Grade: B


A great film. Compelling and realistic. Even though I knew the outcome, the tension throughout was tight and I emotionally connected to all the characters. Ben Affleck is proving to be a very good director.

Grade: A-


Bradley Cooper and Jennifer Lawrence play star-crossed lovers of sorts in this film is about mental illness and families. The script isn't anything out of the ordinary special, but it works for what it is. The characters are the most important element of this story. The actors, along with Robert DeNiro, really elevate the material. Even the predictable ending (with a dance competition) works because we believe the characters. Solid film.

Grade: B+


This film is sweet and funny. There is no violence. No fart jokes. No crass humor. It's a simple story about a mother and her son going on a road trip. Is it great? No. Could it be better? Yes. But I enjoyed it for what it was. Barbra Streisand was great and she looks awesome! If you want a happy time at the movies that doesn't offend then go see this one.

Grade: B


I love the world of Middle Earth and I'm glad to revisit it again. I saw the film in 2D. Although I enjoyed going back to Middle Earth it didn't feel new. It felt very much, "been there, done that." I don't know how this book can be stretched to three films and I really hope the next one isn't made up of filler that drags Bilbo down.


Thursday, September 6, 2012

BOOKS: The Age of Miracles by Karen Thompson Walker

I don't believe in miracles, and thankfully this book isn't about miracles, so don't be afraid to read it. This book is about life on planet earth when earth decides to change course and throws humanity for a loop.

I loved The Age of Miracles. It's a beautifully written, well crafted coming-of-age story about a 12-year-old girl set against the backdrop of what would become a worldwide catastrophe. The earth has stopped rotating like it used to, and this creates longer days then longer nights. The 24 hour timeframe is no longer workable. People are thrown into disarray. People are getting sick. Crops aren't growing. Will humanity survive?

Julia is on the cusp of puberty. She's 11 about to turn 12, so she's finally noticing boys and also becoming aware of her surroundings and the adults who fill it. Julia struggles with bullying at school, with loss of friendships, with betrayal, while the world comes to terms with what is called "the slowing." Life as she knows it will never be the same, and not just because of this global phenomenon, but because she falls in love while witnessing what could possible be the end of her parents' marriage. This girl has a lot to deal with. When I was 12 all I had to deal with was frizzy hair, hairy legs and a pimple or two (boys were a definite NO NO at that young age).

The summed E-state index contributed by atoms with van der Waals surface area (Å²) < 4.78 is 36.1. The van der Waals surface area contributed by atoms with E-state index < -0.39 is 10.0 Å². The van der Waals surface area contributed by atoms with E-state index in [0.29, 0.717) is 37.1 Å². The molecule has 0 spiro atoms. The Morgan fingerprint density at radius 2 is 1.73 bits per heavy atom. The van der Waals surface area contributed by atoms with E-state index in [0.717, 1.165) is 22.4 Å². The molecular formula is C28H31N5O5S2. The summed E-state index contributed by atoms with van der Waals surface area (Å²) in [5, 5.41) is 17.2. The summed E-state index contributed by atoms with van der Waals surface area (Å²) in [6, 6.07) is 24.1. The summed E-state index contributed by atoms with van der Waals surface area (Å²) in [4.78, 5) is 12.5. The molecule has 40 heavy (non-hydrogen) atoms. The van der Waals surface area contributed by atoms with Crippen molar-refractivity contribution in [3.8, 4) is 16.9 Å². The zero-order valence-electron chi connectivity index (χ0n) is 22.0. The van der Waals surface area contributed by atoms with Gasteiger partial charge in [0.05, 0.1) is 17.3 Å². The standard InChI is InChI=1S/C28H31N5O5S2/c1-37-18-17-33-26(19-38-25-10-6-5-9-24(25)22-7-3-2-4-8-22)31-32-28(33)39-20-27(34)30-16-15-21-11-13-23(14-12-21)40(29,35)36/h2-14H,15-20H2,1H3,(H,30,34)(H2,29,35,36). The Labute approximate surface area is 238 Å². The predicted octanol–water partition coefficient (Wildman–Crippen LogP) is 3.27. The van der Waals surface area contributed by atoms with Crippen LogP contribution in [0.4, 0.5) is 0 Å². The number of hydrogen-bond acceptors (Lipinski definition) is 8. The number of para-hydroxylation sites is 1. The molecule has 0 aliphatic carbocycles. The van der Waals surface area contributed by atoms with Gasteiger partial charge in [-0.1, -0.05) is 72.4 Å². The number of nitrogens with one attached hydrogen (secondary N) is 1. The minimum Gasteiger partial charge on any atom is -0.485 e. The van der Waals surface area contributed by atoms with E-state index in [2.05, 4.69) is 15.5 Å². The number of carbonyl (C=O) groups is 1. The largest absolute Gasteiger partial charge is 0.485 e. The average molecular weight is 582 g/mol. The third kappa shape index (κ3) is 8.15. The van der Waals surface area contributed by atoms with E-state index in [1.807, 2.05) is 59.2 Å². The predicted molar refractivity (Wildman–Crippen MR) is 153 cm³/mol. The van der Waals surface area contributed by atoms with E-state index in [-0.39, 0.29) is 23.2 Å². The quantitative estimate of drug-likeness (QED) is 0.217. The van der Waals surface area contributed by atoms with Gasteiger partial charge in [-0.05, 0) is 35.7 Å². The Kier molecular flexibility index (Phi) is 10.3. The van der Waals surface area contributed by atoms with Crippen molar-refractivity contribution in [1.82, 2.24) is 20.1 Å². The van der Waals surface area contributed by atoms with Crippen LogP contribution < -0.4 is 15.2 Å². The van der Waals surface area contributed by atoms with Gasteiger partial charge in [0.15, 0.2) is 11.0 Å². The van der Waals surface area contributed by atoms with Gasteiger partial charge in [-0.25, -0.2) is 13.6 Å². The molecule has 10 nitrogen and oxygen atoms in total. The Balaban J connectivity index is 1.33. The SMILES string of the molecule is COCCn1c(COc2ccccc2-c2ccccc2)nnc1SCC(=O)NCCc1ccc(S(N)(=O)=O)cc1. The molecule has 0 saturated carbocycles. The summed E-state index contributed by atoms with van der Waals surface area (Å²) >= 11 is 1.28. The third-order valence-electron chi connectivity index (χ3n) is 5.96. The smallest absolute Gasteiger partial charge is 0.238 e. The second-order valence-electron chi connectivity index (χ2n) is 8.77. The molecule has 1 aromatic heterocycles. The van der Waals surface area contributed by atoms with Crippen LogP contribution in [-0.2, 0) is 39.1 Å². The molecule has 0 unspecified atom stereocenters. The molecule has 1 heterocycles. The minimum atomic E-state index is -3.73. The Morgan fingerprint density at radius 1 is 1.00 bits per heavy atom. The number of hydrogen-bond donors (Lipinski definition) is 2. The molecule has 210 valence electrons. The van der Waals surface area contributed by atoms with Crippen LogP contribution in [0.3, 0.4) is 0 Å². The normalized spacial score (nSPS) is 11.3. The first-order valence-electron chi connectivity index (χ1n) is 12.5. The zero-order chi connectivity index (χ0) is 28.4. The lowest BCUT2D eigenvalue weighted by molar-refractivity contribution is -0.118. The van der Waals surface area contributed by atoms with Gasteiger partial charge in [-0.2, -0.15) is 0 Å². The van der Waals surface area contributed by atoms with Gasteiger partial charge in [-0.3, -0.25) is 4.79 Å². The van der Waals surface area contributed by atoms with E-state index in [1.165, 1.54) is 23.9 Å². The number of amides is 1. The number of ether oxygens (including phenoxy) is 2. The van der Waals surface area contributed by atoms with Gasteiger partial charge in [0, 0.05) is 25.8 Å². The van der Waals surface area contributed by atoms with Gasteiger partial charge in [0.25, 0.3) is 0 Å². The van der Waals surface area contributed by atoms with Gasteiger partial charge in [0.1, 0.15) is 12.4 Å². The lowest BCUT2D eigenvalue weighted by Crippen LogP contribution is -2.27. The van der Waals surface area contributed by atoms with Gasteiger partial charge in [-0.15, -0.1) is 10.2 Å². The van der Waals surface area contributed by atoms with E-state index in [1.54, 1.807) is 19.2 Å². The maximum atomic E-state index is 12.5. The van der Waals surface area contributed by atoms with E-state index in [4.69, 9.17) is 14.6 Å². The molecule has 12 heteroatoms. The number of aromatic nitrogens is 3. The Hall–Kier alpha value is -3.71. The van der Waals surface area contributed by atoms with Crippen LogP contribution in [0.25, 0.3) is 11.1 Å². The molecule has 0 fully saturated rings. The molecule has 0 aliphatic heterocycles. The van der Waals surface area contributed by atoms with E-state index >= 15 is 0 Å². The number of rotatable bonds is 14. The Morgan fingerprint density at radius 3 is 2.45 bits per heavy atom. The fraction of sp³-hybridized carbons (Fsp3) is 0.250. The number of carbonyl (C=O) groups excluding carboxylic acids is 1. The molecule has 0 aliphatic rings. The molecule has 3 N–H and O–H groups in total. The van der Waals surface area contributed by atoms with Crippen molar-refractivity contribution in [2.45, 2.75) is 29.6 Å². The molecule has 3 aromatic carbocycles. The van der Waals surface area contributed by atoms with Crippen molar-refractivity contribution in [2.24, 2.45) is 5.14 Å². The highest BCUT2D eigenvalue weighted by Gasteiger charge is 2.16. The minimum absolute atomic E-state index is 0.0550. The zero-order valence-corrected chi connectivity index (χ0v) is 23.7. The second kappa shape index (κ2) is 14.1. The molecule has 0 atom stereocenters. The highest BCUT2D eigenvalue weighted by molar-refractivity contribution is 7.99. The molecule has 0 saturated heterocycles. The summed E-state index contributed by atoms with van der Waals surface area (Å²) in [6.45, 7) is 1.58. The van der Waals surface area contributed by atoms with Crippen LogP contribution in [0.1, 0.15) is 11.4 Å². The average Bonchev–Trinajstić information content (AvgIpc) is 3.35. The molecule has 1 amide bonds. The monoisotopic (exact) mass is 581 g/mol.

Karen Walker's writing style is lyrical and hypnotic. The words she uses forces the reader to read slow, to take it all in. It's as if we become part of the slowing, but the book is also a quick read because it's a page turner. Coming-of-age stories aren't known to be page turners, and this one is absolutely lovely. The main plot point of the earth slowing down isn't the focus of this work. It's about the characters and what this crisis does to them and the people they interact with. What happens to communities in such a life changing situation. Do we thrive or do we survive? It makes the reader wonder what would I do in such a situation? What would be my priorities? Would I be a realist? Or would I keep hope alive? What would you do?

I'm not going to lie. This book made me cry. I fell hard for these characters. Julia is a wonderful, smart, insecure, awkward girl, navigating the perils of puberty. She's nothing special. She's just you and me going through life. Her parents are polar opposites to one another. Julia's grandfather is 86 and a bit of a conspiracy theorist, but his relationship with Julia is much bigger and more important than we realize. I loved Grandpa! In fact, I pretty much loved everything about this book. It is the best book of the year and quite possibly one of the best books I have ever read.

Don't let the title fool you into thinking this book is about new age psycho babble because it's not. If anything this book is rooted in the scientific, in the secular, in the here and now. The Age of Miracles is about life at this particular moment. Life is staring you in the face right now. Don't look away. Look up! Embrace it! Because you never know when it'll stop moving.


Sunday, September 2, 2012

At the Cinema: PARANORMAN

ParaNorman is a sweet little gem of a movie and isn't just for the undead.

Norman can talk to ghosts which makes him a social pariah, even his family think he's a bit of a nut job. But what he doesn't know is that a witch's curse on his small New England town is about to come to light and he's the only one who can put it right.

ParaNorman is a beautifully crafted animated film. Visually this film is a stunner. It is slightly off centre, or abnormal (pardon the pun) with its cast of uniquely drawn characters. People aren't beautiful in this film. People are layered with big noses and crooked eyes and ill-shaped earlobes, but put that altogether and you get something that is just sublime to look at. The look of the film trumps the actual story. Not to say the story isn't well written. It is a fine film, but I do think it lacked a more concrete conflict. I never really believed that Norman or the town were in any real danger.

For those with kids I would say it's not for young children. I would venture to guess that 10 and up would enjoy the film, but a toddler might be scared. And it's definitely an entertaining film for adults.